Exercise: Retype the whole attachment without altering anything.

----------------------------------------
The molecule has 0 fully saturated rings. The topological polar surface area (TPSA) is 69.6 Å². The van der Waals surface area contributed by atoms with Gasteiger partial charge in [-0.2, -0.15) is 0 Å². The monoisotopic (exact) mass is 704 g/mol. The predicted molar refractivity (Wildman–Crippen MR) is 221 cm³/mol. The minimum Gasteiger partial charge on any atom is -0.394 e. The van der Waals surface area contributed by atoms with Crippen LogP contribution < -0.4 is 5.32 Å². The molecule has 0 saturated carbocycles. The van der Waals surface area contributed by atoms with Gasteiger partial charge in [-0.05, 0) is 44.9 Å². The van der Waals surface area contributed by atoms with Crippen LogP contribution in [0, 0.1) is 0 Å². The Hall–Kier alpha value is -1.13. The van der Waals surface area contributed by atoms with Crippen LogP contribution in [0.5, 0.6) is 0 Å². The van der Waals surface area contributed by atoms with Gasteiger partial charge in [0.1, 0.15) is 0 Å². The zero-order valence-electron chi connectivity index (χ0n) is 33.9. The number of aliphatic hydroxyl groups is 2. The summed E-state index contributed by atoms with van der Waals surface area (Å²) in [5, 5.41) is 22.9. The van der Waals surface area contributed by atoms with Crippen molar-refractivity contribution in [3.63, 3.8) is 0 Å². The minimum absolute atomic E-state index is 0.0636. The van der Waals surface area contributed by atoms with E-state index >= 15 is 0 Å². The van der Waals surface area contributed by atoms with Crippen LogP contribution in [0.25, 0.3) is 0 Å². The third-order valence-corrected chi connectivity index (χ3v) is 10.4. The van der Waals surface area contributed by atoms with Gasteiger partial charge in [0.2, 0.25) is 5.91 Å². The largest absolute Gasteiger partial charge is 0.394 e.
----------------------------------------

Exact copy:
The molecule has 0 fully saturated rings. The topological polar surface area (TPSA) is 69.6 Å². The van der Waals surface area contributed by atoms with Gasteiger partial charge in [-0.2, -0.15) is 0 Å². The monoisotopic (exact) mass is 704 g/mol. The predicted molar refractivity (Wildman–Crippen MR) is 221 cm³/mol. The minimum Gasteiger partial charge on any atom is -0.394 e. The van der Waals surface area contributed by atoms with Crippen LogP contribution < -0.4 is 5.32 Å². The molecule has 0 saturated carbocycles. The van der Waals surface area contributed by atoms with Gasteiger partial charge in [-0.05, 0) is 44.9 Å². The van der Waals surface area contributed by atoms with Crippen LogP contribution in [0, 0.1) is 0 Å². The Hall–Kier alpha value is -1.13. The van der Waals surface area contributed by atoms with Crippen LogP contribution in [0.5, 0.6) is 0 Å². The van der Waals surface area contributed by atoms with Gasteiger partial charge in [0.1, 0.15) is 0 Å². The zero-order valence-electron chi connectivity index (χ0n) is 33.9. The number of aliphatic hydroxyl groups is 2. The summed E-state index contributed by atoms with van der Waals surface area (Å²) in [5, 5.41) is 22.9. The van der Waals surface area contributed by atoms with Crippen molar-refractivity contribution in [3.63, 3.8) is 0 Å². The minimum absolute atomic E-state index is 0.0636. The van der Waals surface area contributed by atoms with E-state index >= 15 is 0 Å². The van der Waals surface area contributed by atoms with Crippen LogP contribution in [0.25, 0.3) is 0 Å². The third-order valence-corrected chi connectivity index (χ3v) is 10.4. The van der Waals surface area contributed by atoms with Gasteiger partial charge in [0.2, 0.25) is 5.91 Å². The largest absolute Gasteiger partial charge is 0.394 e.